We are not the only ones that enjoy Spiny Lobster

I am not sure that the nurse sharks along eastern shores in Abaco are aware that lobster season is closed right now. For part of the coral restoration project we record the fish communities along our artificial reefs to catch a glimpse of the fish that might not be present when we are doing snorkel surveys. Well, today was a definite case where we would have missed out on a really exciting event. The past two weeks I have noticed that a few cinderblocks from the reefs have been moved around; more than what a storm could do. I had no idea what was doing it until this lovely video: a hungry nurse shark! Please enjoy this video above of this girl’s attempt at lunch.


Quick Facts

The Nurse Shark, Ginglymostoma cirratum, is typically a nocturnal predator that is known to predate on fish, molluscs (e.g. clams) and crustaceans like the spiny lobster. You can spot an individual roaming alone or you might see up to 40 together. They are often found in nearshore environments, making them easy for us to spot while boating, snorkeling, or fishing. While they can grow quite large (up to 9ft!), nurse sharks are typically non-aggressive and a safe site to observe while outdoors. Be sure to keep an eye out for these beautiful predators.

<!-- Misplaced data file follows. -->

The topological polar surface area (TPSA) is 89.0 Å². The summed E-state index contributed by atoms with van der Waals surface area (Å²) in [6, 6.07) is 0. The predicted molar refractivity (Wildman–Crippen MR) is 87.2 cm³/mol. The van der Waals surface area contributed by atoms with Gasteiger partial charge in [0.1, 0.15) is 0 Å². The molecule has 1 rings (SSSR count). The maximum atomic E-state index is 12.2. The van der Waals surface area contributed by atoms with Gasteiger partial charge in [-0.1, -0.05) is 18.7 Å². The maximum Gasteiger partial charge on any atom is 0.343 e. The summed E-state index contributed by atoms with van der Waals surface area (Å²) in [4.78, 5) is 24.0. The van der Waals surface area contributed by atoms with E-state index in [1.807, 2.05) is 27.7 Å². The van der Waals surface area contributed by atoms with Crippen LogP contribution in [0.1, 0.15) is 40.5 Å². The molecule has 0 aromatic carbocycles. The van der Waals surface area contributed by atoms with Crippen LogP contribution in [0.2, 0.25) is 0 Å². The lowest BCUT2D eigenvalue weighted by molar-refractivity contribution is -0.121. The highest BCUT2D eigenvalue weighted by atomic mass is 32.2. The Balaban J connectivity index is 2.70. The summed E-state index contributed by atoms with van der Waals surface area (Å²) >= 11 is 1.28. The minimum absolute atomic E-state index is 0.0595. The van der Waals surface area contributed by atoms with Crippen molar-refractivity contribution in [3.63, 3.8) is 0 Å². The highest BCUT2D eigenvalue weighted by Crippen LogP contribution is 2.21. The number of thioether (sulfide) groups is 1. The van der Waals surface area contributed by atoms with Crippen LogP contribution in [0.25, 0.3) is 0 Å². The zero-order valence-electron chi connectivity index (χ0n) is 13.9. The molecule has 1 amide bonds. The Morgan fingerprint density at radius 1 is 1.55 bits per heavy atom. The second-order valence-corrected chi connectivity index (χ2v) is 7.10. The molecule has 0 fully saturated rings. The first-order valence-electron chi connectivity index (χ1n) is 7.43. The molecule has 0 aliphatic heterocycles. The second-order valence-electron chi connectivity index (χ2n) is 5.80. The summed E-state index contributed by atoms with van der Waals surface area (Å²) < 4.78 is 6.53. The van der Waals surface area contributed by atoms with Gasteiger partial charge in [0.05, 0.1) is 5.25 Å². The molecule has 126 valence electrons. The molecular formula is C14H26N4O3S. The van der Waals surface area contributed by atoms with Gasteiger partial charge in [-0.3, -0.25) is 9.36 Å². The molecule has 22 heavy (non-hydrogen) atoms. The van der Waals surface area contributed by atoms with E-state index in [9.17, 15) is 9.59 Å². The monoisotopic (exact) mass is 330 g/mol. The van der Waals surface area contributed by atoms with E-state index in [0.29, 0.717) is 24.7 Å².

By | 2017-12-01T14:02:13-05:00 June 5th, 2015|Categories: Artificial Reefs, Coral, sharks|0 Comments

About the Author:

Enie Hensel
Broadly my interests lie in exploring the intertwining interactions between top-down and bottom-up mechanisms that have been anthropogenically impacted in coastal ecosystems. Currently, I am investigating how structure complexity and the presence of top predators affect patch reef fish communities in Abaco, The Bahamas.

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